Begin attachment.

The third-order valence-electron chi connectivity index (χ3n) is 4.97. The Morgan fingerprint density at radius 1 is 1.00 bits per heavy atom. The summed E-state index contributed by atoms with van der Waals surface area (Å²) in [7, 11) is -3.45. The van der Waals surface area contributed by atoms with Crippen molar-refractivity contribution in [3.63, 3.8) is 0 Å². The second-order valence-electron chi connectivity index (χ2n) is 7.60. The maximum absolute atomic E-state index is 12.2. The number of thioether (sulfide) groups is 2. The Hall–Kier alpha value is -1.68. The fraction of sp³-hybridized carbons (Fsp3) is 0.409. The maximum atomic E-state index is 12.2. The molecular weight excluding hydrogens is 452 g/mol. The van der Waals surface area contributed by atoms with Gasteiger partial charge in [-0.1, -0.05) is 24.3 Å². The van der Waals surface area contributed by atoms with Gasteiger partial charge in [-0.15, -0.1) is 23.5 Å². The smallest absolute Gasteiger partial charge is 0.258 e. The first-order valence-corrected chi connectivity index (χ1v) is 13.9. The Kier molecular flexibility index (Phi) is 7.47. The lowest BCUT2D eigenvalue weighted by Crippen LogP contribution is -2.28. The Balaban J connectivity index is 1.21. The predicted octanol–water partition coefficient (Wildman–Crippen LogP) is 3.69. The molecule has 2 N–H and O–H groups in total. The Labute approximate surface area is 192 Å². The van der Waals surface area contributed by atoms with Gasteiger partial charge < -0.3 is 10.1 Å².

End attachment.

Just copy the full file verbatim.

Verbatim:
The third-order valence-electron chi connectivity index (χ3n) is 4.97. The Morgan fingerprint density at radius 1 is 1.00 bits per heavy atom. The summed E-state index contributed by atoms with van der Waals surface area (Å²) in [7, 11) is -3.45. The van der Waals surface area contributed by atoms with Crippen molar-refractivity contribution in [3.63, 3.8) is 0 Å². The second-order valence-electron chi connectivity index (χ2n) is 7.60. The maximum absolute atomic E-state index is 12.2. The number of thioether (sulfide) groups is 2. The Hall–Kier alpha value is -1.68. The fraction of sp³-hybridized carbons (Fsp3) is 0.409. The maximum atomic E-state index is 12.2. The molecular weight excluding hydrogens is 452 g/mol. The van der Waals surface area contributed by atoms with Gasteiger partial charge in [-0.1, -0.05) is 24.3 Å². The van der Waals surface area contributed by atoms with Gasteiger partial charge in [-0.15, -0.1) is 23.5 Å². The smallest absolute Gasteiger partial charge is 0.258 e. The first-order valence-corrected chi connectivity index (χ1v) is 13.9. The Kier molecular flexibility index (Phi) is 7.47. The lowest BCUT2D eigenvalue weighted by Crippen LogP contribution is -2.28. The Balaban J connectivity index is 1.21. The predicted octanol–water partition coefficient (Wildman–Crippen LogP) is 3.69. The molecule has 2 N–H and O–H groups in total. The Labute approximate surface area is 192 Å². The van der Waals surface area contributed by atoms with Gasteiger partial charge < -0.3 is 10.1 Å².